Document Type: 
Document Number (FOIA) /ESDN (CREST): 
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Document Creation Date: 
December 22, 2016
Document Release Date: 
January 11, 2012
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Publication Date: 
February 1, 1986
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PDF icon CIA-RDP90-00965R000503860002-1.pdf74.21 KB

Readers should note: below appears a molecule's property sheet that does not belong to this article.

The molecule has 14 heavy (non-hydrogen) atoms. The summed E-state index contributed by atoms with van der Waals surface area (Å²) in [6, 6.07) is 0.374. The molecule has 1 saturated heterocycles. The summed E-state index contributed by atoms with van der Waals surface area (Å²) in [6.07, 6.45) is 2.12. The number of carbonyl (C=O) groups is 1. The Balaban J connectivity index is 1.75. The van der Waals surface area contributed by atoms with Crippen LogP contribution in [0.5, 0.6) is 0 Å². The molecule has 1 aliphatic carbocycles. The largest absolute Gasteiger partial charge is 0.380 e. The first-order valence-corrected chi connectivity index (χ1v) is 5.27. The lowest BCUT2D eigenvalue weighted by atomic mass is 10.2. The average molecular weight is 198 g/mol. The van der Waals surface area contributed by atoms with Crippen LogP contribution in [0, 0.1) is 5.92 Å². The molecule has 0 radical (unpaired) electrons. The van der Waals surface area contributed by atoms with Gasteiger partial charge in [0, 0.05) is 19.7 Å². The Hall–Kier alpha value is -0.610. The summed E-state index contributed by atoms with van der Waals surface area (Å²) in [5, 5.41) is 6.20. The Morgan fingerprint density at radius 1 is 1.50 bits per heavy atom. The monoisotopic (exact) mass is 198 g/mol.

3 Declassified in Part - Sanitized Copy Approved for Release 2012/01/11: CIA-RD PAGE NEW YORK TIMES 1 February 1986 P90-00965 R000503860002-1 French Arrest Ex-Serviceman on Spy Charge By PAUL LEWIS Special to The New York Times PARIS, Jan. 31 - A retired member of the French Air Force has been ar- rested and charged with spying for the Soviet Union, the Interior Ministry an- nounced today. French officials are said to believe that the man who was arrested was giv- ing information to Soviet intelligence agents about the movement of French n vessels around the Brest naval port, where France has based subma- rines carrying nuclear missiles since 1972. The suspect, Bernard Sourisseau, 44 years old, described as a retired air force helicopter mechanic, was ar- rested about a week ago by agents of France's counterespionage police. Officials said he was arrested in the village of Le Croisic near Saint-Na- zaire, about 120 miles from Brest, a spokesman said. The arrest came after several indica- tions in recent years that the Soviet Union may be increasing its espionage activities against French naval targets in the Brest area, the authorities said. Officials say Soviet fishing vessels, equipped with sophisticated electronic devices, are permanently stationed in international waters off the northwest coast of France, apparently trying to monitor the movement of French nu- clear submarines and other vessels. Recently, French counterespionage agents have found Soviet-registered long-distance delivery trucks driving around in the extreme northwest cor- ner of the country with instructions to pick up nonexistent cargo in Brest and Saint-Nazaire. French suspicions were also report- edly aroused by pressure from the Soviet Embassy in Paris for the city of Brest to be twinned with the Soviet port of Tallinn in Estonia. This would have led to increased cultural and tourist contacts between the two cities and al- lowed the Soviet airline Aeroflot land- ing rights at Brest. But in 1983, the Mayor of Brest, Jacques Berthelot, broke off negotia- tions for the link with Tallinn after a Soviet airliner, coming to pick up French tourists at the Brest airport, failed to land on its first approach and then overflew the nearby French naval airbase at Landivisiau while making a second approach. The arrest of the retired air force mechanic also appears to be another sign of increased concern the French Government has been showing in re- cent years about Soviet espionage, particularly against scientific targets. Much of the concern is believed to stem from a major sucess achieved by the French intelligence service in 1981 and 1982, when it obtained details of the Soviet Union's espionage effort in the West from a senior K.G.B. official in Moscow, code-named Farewell. The information provided by the K.G.B. official showed that the efforts of the Soviet Union to obtain Western technological secrets were far greater than had been suspected. Details of the Farewell operation were first disclosed in a book published earlier this month, "The K.G.B. in; France" by Thierry Wolton. After the disclosures by Farewell, France expelled 47 Soviet diplomats in 1983 ftlr spying. Only three other French military servicemen have been accused of spying for the Soviet union in recent years. In 1974, an air force sergeant was sentenced to 10 years' imprison- ment for stealing secret military docu- ments that he was suspected of selling to an Eastern bloc embassy. In 1978, a retired World War 11 cola nel in the Communist resistance move- ment was imprisoned for working for the Soviet Union. And in 1984 a retired air force colonel was sentenced for sup- plying information about the French aeronautical industry to a Soviet agent. In 1964, a French official at NATO headquarters was convicted of spying. Another French civil servant working for NATO was convicted of spying in 1971. Declassified in Part - Sanitized Copy Approved for Release 2012/01/11: CIA-RDP90-00965R000503860002-1